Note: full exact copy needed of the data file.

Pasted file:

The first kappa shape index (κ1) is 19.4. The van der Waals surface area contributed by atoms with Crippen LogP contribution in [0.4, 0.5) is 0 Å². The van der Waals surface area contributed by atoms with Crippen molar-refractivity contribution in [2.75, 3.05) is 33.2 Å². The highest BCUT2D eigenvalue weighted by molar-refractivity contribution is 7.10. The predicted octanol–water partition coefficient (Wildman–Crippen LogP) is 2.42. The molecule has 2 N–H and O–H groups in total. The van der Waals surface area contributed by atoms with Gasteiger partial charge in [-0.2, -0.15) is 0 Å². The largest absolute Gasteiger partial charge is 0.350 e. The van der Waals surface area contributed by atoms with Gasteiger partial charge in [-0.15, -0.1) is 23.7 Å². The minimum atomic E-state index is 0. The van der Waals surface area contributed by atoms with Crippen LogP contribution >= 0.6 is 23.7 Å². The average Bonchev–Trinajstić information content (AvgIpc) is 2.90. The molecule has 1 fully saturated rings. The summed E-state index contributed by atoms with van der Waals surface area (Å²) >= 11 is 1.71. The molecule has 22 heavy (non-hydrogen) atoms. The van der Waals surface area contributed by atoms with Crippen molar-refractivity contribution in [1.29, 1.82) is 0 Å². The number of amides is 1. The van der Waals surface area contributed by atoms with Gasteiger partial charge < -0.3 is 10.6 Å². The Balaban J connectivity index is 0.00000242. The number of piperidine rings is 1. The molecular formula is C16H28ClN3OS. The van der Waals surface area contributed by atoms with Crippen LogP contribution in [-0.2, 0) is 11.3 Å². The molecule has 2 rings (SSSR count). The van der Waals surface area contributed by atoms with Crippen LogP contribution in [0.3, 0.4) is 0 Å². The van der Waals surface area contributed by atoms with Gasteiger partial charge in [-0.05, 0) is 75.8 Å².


The first kappa shape index (κ1) is 19.4. The van der Waals surface area contributed by atoms with Crippen LogP contribution in [0.4, 0.5) is 0 Å². The van der Waals surface area contributed by atoms with Crippen molar-refractivity contribution in [2.75, 3.05) is 33.2 Å². The highest BCUT2D eigenvalue weighted by molar-refractivity contribution is 7.10. The predicted octanol–water partition coefficient (Wildman–Crippen LogP) is 2.42. The molecule has 2 N–H and O–H groups in total. The van der Waals surface area contributed by atoms with Gasteiger partial charge in [-0.2, -0.15) is 0 Å². The largest absolute Gasteiger partial charge is 0.350 e. The van der Waals surface area contributed by atoms with Gasteiger partial charge in [-0.15, -0.1) is 23.7 Å². The minimum atomic E-state index is 0. The van der Waals surface area contributed by atoms with Crippen LogP contribution >= 0.6 is 23.7 Å². The average Bonchev–Trinajstić information content (AvgIpc) is 2.90. The molecule has 1 fully saturated rings. The summed E-state index contributed by atoms with van der Waals surface area (Å²) >= 11 is 1.71. The molecule has 22 heavy (non-hydrogen) atoms. The van der Waals surface area contributed by atoms with Crippen molar-refractivity contribution in [1.29, 1.82) is 0 Å². The number of amides is 1. The van der Waals surface area contributed by atoms with Gasteiger partial charge < -0.3 is 10.6 Å². The Balaban J connectivity index is 0.00000242. The number of piperidine rings is 1. The molecular formula is C16H28ClN3OS. The van der Waals surface area contributed by atoms with Crippen LogP contribution in [-0.2, 0) is 11.3 Å². The molecule has 2 rings (SSSR count). The van der Waals surface area contributed by atoms with Crippen LogP contribution in [0.3, 0.4) is 0 Å². The van der Waals surface area contributed by atoms with Gasteiger partial charge in [-0.05, 0) is 75.8 Å².